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2016 PdM survey results - Part 3: Data collection and management

Readers willing to invest more in PdM than 18 months ago, but appear less satisfied with program performance.

By Thomas Wilk, editor in chief

Are you as happy as you could be with your organization's predictive maintenance program?

According to a significant majority of respondents to the 2016 Plant Services PdM survey, the answer is a resounding "no," despite the fact that respondents' planned investments are growing, especially in the areas of control systems, predictive analytics, and mobility.

This year's Plant Services PdM survey is our third such effort, designed to assess the state of (and market for) predictive maintenance technologies and solutions. It was conducted in January and February, and the vast majority of questions were kept identical from year to year to year in order to help benchmark key industry trends.

When it comes to data collection tools, the top two choices from 2014 – pen and paper, and handheld data collectors – remained the top two choices in 2016 (see Figure 1). In particular, for readers who were surprised to see how many respondents admitted two years ago that pen and paper was still a part of their collection system, you’ll be happy to see that the share has dropped from a high of 71.7%. (And for those who still consider pen and paper an indispensable part of the data collection routine, you’ll be relieved to note that 65% of you are still in this together!)

The fact is that both of these methods are giving way to mobile technologies, especially consumer-grade smartphones and tablets, as well as wireless and Internet-enabled sensors. Given the number of mobile apps and mobile plug-in devices available to monitor plant equipment, it’s surprising that these numbers are not higher.

Also, nearly one-third of respondents (31.9%) indicated that they are engaged with OEMs that are providing remote monitoring services, with 24.2% looking to engage within the next three years. (At this time, 38.5% had no plans to go this route, and 77.9% of respondents indicated that they would never share PdM data with OEMs.)

A new question for 2016 assessed the extent to which readers are using Internet-enabled systems and sensors (i.e., IIoT technologies) to monitor their assets. As Figure 2 shows, respondents are still more comfortable using internal control systems to monitor assets than they are using Internet-enabled technologies. However, it is clear that the IIoT has gained a toehold in many plants – a change that respondents recognize might shake up their teams. When asked whether PdM and automation would change the size and makeup of their M&R staff, the share indicating “significant change within 3 years (remote cloud-based analytics will replace higher-level functions)” jumped from 13.1% in 2014 to 21.2% now.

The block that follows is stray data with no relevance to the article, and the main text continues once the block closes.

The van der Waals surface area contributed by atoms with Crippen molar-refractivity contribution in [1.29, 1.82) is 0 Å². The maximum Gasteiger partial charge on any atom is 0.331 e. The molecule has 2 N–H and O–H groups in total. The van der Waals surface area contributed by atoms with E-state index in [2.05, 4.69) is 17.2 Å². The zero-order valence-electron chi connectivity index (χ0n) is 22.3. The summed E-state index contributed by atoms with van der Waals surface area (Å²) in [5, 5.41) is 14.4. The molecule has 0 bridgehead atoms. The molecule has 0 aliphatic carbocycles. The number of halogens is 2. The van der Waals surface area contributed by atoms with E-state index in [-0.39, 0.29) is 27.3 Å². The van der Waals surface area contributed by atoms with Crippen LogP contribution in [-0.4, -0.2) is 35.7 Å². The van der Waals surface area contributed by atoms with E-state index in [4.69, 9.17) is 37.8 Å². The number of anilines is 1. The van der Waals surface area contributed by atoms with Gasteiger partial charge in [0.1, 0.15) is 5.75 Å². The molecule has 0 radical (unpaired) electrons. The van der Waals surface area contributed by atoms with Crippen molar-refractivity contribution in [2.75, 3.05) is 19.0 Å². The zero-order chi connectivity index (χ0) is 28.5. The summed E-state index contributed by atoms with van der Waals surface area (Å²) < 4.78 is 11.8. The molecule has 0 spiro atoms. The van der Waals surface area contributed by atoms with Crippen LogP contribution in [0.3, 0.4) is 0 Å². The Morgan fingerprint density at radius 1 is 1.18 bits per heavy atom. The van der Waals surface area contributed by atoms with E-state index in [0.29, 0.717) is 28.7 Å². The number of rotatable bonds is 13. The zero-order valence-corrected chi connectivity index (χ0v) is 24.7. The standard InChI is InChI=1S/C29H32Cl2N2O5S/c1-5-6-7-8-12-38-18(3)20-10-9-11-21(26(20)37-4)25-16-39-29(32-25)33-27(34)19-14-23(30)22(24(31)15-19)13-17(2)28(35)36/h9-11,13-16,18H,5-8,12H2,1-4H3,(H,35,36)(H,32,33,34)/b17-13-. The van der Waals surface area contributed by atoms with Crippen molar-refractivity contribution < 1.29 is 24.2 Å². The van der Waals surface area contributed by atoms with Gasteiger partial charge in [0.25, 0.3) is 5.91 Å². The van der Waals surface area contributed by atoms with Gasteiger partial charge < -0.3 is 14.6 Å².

Finally, when it comes to the business drivers for deploying PdM solutions, while none of the options experienced a drop in importance from 2014 to 2016, respondents indicated on the new survey that four specific strategic points were significantly elevated in importance from just 18 months ago: knowledge capture; energy management; increased visibility into troubled assets; and environmental, health, and safety (EH&S) issues.

The number of respondents who rated knowledge capture as “high” moved from 18.8% to 26.7%, which may reflect a concern that, in an era of a workforce in transition, plant teams want to capture as much tribal knowledge as possible. Energy management grew from 28.6% to 34.1%, a reflection of the importance of energy-efficient operations to wider business strategy.

The largest increases were in the categories of increased visibility into assets (from 30.5% to 40.7%) and EH&S issues (from 35.7% to 46.5%), with double-digit increases in the percentage of respondents ranking both drivers as “high” in importance.

There is an interesting disconnect regarding how readers responded to questions on PdM and safety systems. When asked to rate which plantwide investments were most important in relation to other initiatives, the only three to be ranked at “very” or “most” important by more than 50% of respondents were safety (70.2%), reliability solutions (54.6%), and PdM technologies (50.7%).

However, when asked whether their PdM systems were integrated with EH&S systems, only 5.2% indicated that they planned to do this within the year, and 74% indicated that they have no plans to do this. This disconnect may speak to the larger issue of whether M&R teams are able to articulate the value of such integration approaches, as improved safety is often an important and measurable component of the payback that can be achieved with PdM programs.

Read Part 1 and Part 2 of the story

2016 PdM survey results - Part 1: Plant consolidation and the rise of the reliability engineer

2016 PdM survey results - Part 2: Program investment and satisfaction